Clinical characteristics of children evaluated for suspected pulmonary embolism with D-dimer testing

Jessica Kanis, Jonathan Pike, Cassandra L. Hall, Jeffrey Kline

Research output: Contribution to journalArticle

3 Citations (Scopus)

Abstract

Background: We sought to determine clinical variables in children tested for suspected pulmonary embolism (PE) that predict PE+ outcome for the development of paediatric PE prediction rule. Methods: Data were collected by query of a laboratory database for D-dimer from January 2004 to December 2014 for a large multicentre hospital system and the radiology database for pulmonary vascular imaging in children aged 5-17. Using explicit, predefined methods, trained abstractors, determined if D-dimer was sent in the evaluation of PE and then recorded predictor data which was tested for association with PE+ outcome using univariate techniques. Results: D-dimer was ordered in 526 children for clinical suspicion of PE. Thirty-four of 526 were PE+ (6.4%, 95% CI 4.3% to 8.7%). The radiology database identified 17 additional patients with PE (n=51 PE+ total). Children evaluated for PE were primarily in the ED setting (80%), teenagers (88%) and 2:1 female:male. Children with PE had higher mean heart and higher respiratory rate and a lower pulse oximetry and haemoglobin concentration. On univariate analysis, five conditions were more frequent in PE+ compared with no PE: surgery, central line, limb immobility, prior PE or deep vein thrombosis and cancer. Conclusions: The rate of PE diagnosis in children with D-dimer was 6.4%, similar to that seen in adults; most children with PE are over 13 years and had clinical predictors known to increase probability of PE in symptomatic adults. Future studies should use these criteria to develop a clinical decision rule for PE in children.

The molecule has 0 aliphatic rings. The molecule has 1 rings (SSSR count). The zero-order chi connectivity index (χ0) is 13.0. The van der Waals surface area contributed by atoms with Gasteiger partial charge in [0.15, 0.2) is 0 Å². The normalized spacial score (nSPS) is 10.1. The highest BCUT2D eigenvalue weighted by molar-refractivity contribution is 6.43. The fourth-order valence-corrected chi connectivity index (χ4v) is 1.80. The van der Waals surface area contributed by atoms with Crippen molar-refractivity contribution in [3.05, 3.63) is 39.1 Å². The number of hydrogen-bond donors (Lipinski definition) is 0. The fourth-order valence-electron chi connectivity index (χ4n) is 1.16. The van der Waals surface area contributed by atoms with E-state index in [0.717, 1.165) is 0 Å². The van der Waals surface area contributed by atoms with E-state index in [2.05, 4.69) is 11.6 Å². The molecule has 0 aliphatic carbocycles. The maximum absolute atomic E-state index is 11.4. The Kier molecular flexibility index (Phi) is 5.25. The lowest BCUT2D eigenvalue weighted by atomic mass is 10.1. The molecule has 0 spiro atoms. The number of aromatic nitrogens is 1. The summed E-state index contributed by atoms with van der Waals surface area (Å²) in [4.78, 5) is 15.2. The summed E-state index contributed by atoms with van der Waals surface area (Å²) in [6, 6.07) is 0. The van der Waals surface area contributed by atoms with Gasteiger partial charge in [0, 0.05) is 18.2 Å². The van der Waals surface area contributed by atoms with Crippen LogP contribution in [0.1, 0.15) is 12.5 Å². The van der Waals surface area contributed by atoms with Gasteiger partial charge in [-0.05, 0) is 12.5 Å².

Original languageEnglish (US)
JournalArchives of Disease in Childhood
DOIs
StateAccepted/In press - Nov 8 2017

Fingerprint

Pulmonary Embolism
fibrin fragment D
Databases
Radiology
Oximetry
Respiratory Rate
Venous Thrombosis

Keywords

  • characteristics
  • children
  • D-dimer
  • pulmonary embolism

ASJC Scopus subject areas

  • Pediatrics, Perinatology, and Child Health

Cite this

Clinical characteristics of children evaluated for suspected pulmonary embolism with D-dimer testing. / Kanis, Jessica; Pike, Jonathan; Hall, Cassandra L.; Kline, Jeffrey.

In: Archives of Disease in Childhood, 08.11.2017.

Research output: Contribution to journalArticle

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abstract = "Background: We sought to determine clinical variables in children tested for suspected pulmonary embolism (PE) that predict PE+ outcome for the development of paediatric PE prediction rule. Methods: Data were collected by query of a laboratory database for D-dimer from January 2004 to December 2014 for a large multicentre hospital system and the radiology database for pulmonary vascular imaging in children aged 5-17. Using explicit, predefined methods, trained abstractors, determined if D-dimer was sent in the evaluation of PE and then recorded predictor data which was tested for association with PE+ outcome using univariate techniques. Results: D-dimer was ordered in 526 children for clinical suspicion of PE. Thirty-four of 526 were PE+ (6.4{\%}, 95{\%} CI 4.3{\%} to 8.7{\%}). The radiology database identified 17 additional patients with PE (n=51 PE+ total). Children evaluated for PE were primarily in the ED setting (80{\%}), teenagers (88{\%}) and 2:1 female:male. Children with PE had higher mean heart and higher respiratory rate and a lower pulse oximetry and haemoglobin concentration. On univariate analysis, five conditions were more frequent in PE+ compared with no PE: surgery, central line, limb immobility, prior PE or deep vein thrombosis and cancer. Conclusions: The rate of PE diagnosis in children with D-dimer was 6.4{\%}, similar to that seen in adults; most children with PE are over 13 years and had clinical predictors known to increase probability of PE in symptomatic adults. Future studies should use these criteria to develop a clinical decision rule for PE in children.",
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